The Treasure of the Sierra Madre (1948)
Humphrey Bogart receives Mexican silver peso
The 1948 Warner Brothers film "The Treasure of the Sierra Madre" shows some Mexican silver pesos
of the type in circulation in 1924.
three Americans in 1925 Mexico who go prospecting for gold in Mexico's Sierra Madre mountains.
Curtin and Fred C. Dobbs meet in Tampico, Mexico.
Both are living rough, and Dobbs spends time panhandling.
They meet Howard, an old prospector, who tells them about his prospecting adventures.
The two men get jobs, then some money, and join Howard on a gold mining venture into Mexico's
Sierra Madre mountains.
A fourth man, Cody, shows up and wants to join in, they reject him, but then bandits arrive
and the four engage in a gun battle with them.
Cody is killed in the battle, and the bandits leave, pursued by Federal police.
On the way, Howard saves the life of an Indian child, and the Indian tribe invites Howard
to stay with them, an offer he can not refuse.
finally pulling guns with Dobbs the victor.
Dobbs, thinking he has killed Curtin, heads down the trail.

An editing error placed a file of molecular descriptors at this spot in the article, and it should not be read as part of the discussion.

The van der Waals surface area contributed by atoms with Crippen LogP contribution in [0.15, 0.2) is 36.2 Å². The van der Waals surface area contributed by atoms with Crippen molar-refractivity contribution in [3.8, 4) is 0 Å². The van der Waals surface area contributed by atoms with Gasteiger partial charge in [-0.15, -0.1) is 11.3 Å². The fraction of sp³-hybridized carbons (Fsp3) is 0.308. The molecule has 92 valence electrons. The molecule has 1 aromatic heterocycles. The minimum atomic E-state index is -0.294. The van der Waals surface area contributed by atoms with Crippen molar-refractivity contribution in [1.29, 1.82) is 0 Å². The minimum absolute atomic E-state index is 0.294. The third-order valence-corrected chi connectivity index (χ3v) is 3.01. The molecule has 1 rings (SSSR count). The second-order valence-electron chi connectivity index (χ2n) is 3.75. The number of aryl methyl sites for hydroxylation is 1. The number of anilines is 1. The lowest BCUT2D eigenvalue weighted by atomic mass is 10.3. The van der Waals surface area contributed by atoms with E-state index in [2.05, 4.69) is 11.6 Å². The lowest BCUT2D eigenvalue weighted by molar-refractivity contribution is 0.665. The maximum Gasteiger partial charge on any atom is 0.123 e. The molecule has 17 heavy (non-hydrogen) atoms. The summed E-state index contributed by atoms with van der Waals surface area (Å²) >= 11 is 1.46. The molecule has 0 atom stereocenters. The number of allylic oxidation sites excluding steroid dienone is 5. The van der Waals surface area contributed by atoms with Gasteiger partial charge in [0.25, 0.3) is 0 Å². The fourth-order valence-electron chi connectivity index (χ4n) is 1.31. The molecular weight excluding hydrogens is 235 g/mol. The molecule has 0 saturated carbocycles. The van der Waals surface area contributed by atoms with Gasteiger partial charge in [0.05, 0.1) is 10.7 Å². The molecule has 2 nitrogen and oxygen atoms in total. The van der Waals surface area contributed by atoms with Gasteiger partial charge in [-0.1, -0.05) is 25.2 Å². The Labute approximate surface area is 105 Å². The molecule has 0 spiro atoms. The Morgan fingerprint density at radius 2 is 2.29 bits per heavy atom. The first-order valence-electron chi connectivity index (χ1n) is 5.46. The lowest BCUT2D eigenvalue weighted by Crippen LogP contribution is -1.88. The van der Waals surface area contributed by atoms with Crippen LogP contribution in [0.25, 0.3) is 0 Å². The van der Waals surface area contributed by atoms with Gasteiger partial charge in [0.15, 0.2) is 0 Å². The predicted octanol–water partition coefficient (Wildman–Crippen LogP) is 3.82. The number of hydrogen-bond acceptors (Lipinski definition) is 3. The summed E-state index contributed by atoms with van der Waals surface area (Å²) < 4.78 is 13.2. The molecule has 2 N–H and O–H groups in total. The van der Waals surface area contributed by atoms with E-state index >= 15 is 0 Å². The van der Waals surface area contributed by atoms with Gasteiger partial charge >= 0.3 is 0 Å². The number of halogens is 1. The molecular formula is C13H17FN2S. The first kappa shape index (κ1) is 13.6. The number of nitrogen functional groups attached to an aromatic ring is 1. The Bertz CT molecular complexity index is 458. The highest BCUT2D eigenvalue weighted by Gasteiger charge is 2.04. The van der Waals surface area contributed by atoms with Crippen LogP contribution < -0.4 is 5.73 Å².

The Indians find Curtin, bring him to Howard, the two then ride after Dobbs.
The remaining men find that the bandits tried to sell the burros, and were arrested and shot by police.
The bandits had dumped the bags of gold thinking that it was sand.
and Curtin heads back toward the US.
Early in the film, Fred C. Dobbs (Humphrey Bogart) is panhandling with the line:
"Say, Mister - Will you stake a fellow American to a meal?"
An American wearing a white suit gives him a silver peso which is shown in Bogart's hand.
2. Lottery poster
The poster gives the time that the film is set, early 1925.
3. Fred C. Dobbs spots a likely customer
"Say, Mister. Will you stake a fellow American to a meal?".
4. First peso reverse
The coin appears to be a Mexico peso, listed in the catalog
Krause Coins of the World as number KM 455, size 33mm, 0.720 silver.
It is hard to make out the date of the coin, but they were made from 1920 to 1945.
The coin might be dated 1924 as it looks new in early 1925 when the film is set.
5. First peso obverse
A Mexican peso dated 1924:
6. The real goods
7. Dobbs buys lottery ticket
8. Dobbs asks for second peso
9. Second peso obverse
10. Another use for his pesos
11. Dobbs asks for third peso
12. Third peso obverse
He realizes that he has asked the same man three times.
The man gives him a fourth peso, and tells him no more.
13. Howard, the old prospector
Howard tells the younger men about gold.
Say, answer me this one, will you? Why is gold worth some twenty bucks an ounce?
Well, there's no other explanation, mister.